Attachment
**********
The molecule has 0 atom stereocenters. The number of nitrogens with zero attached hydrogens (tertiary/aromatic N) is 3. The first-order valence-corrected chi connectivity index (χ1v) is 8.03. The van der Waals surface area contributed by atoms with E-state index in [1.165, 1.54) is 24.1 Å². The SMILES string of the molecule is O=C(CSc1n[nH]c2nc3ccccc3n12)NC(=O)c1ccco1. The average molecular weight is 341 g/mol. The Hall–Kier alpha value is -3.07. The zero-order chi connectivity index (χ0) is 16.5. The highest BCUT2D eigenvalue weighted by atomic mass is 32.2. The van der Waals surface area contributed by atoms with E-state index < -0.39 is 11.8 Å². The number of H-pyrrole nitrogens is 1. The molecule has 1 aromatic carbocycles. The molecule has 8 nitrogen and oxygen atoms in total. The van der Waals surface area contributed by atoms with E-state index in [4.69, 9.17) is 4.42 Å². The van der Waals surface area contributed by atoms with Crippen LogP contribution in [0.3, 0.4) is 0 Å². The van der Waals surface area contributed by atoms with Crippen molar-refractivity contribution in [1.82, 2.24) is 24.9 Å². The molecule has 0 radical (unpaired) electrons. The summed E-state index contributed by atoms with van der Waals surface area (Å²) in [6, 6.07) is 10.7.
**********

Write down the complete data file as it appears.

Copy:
The molecule has 0 atom stereocenters. The number of nitrogens with zero attached hydrogens (tertiary/aromatic N) is 3. The first-order valence-corrected chi connectivity index (χ1v) is 8.03. The van der Waals surface area contributed by atoms with E-state index in [1.165, 1.54) is 24.1 Å². The SMILES string of the molecule is O=C(CSc1n[nH]c2nc3ccccc3n12)NC(=O)c1ccco1. The average molecular weight is 341 g/mol. The Hall–Kier alpha value is -3.07. The zero-order chi connectivity index (χ0) is 16.5. The highest BCUT2D eigenvalue weighted by atomic mass is 32.2. The van der Waals surface area contributed by atoms with E-state index < -0.39 is 11.8 Å². The number of H-pyrrole nitrogens is 1. The molecule has 1 aromatic carbocycles. The molecule has 8 nitrogen and oxygen atoms in total. The van der Waals surface area contributed by atoms with E-state index in [4.69, 9.17) is 4.42 Å². The van der Waals surface area contributed by atoms with Crippen LogP contribution in [0.3, 0.4) is 0 Å². The van der Waals surface area contributed by atoms with Crippen molar-refractivity contribution in [1.82, 2.24) is 24.9 Å². The molecule has 0 radical (unpaired) electrons. The summed E-state index contributed by atoms with van der Waals surface area (Å²) in [6, 6.07) is 10.7.